What about that ‘place’, though? Does it have to be a completely level bracket in the top tool row in the shed for the new hammer that was an absolute steal from the DIY store? Or a special hanger and a cleared space in the wardrobe for that new outfit from the designer outlet place? Or a space in the ‘teddy row’ on the windowsill in your child’s bedroom for the latest themed soft toy? If so, then of course the hammer, the outfit and the soft toy will have to sit around (on the worktop, the sofa, the floor) just until the bracket’s been put up, a new hanger has been found and the wardrobe clear-out has been done, and your child has been persuaded to decide which teddy is no longer loved. We’re in Never Never land here.
Some time ago I was due to visit an old friend, let’s call her Sally, in her home in London. Although our friendship is of many years’ duration, and she had often visited me at my home, somehow it had never fallen out that I had visited her in hers. When the visit finally transpired, after having been postponed for a few weeks beyond the originally-scheduled date, she at once showed me round the house. I was impressed at its tidiness, particularly when Sally opened a landing cupboard with proud fanfare and revealed shelves of assorted household items arranged with splendid precision and neatness. I offered congratulations on the state of the cupboard and the organisation behind it - at which point the façade crumbled slightly and Sally grinned: “It’s only been like this since I knew you were coming!” she said.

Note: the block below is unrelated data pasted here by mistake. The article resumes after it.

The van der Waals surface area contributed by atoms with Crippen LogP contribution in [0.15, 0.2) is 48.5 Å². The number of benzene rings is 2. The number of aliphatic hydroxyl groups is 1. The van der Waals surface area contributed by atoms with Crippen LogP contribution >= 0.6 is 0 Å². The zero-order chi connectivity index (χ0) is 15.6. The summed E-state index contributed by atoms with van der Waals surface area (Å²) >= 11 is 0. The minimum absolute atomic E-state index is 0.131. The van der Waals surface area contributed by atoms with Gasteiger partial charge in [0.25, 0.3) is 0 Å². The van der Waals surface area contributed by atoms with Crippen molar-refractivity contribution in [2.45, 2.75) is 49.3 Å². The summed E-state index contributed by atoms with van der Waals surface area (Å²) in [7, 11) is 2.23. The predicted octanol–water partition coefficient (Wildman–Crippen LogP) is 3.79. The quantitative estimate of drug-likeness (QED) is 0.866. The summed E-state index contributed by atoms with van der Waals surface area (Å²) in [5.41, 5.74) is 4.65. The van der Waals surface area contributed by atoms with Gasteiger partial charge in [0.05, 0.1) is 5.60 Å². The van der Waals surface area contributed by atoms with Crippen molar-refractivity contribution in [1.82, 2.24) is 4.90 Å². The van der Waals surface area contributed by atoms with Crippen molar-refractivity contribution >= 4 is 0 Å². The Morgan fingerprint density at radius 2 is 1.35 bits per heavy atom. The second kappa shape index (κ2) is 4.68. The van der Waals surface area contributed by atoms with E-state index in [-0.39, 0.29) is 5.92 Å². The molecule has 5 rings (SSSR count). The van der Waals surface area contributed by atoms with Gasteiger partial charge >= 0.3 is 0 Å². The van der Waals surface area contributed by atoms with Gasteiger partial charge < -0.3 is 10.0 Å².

The only problem, it appeared after the tour of the house was a fading memory and a few drinks had been downed, was that the rather regimented neatness was beginning to get on Sally’s nerves. It went against the grain, she said, and she knew it wasn’t going to last however good it made her feel right now. The period between the original date of the visit and the actual visit had been hard and fussy work and definitely not fun.
The answer was simple: boxes in the cupboard. It’s not easy, unless you happen to be that sort of neat freak, to keep things tidy on shelves. You need to place them just so, you must be careful that things don’t overflow, overlap, or simply get too far out of alignment. You have to make sure that things are pushed back properly onto the shelves. It’s all a bit time-consuming and prissy. On the other hand throwing things into boxes is easy, quick and, however randomly they land, if the boxes are opaque the cupboard still looks neat. If the boxes are coloured, or toned, or all neutral, you’ve put your own stamp on the cupboard interior into the bargain: less effort, same result, more impact.
Everything can have its place, but that place doesn’t have to be regimented, over-designed or static. If you can clear a room that looks as if an East Wind was trapped in it for half an hour in just four minutes flat, you’ve cracked it. No singing, no finger-snapping, no magic - just a quick flurry of tossing things back into their places and a shutting of box lids, cupboard doors and drawers.
The preliminary magic is ensuring that the places are established. Right from the outset. If you’re thinking of buying something then, at that very moment of purchase-pondering, the question “Where am I going to put it?” should have an answer. (If what you’re buying is going to replace something, then the question “What am I going to do with the old one?” should also have an answer.) When that item comes home, or into the office or garage or shed or workshop, it comes home to an allotted place. No waiting on the worktop for months (or years), no sitting by the door, or in front of the filing cabinet - and no clogging of your living space or the space in your mind.
No degenerating into clutter, but a putting into place.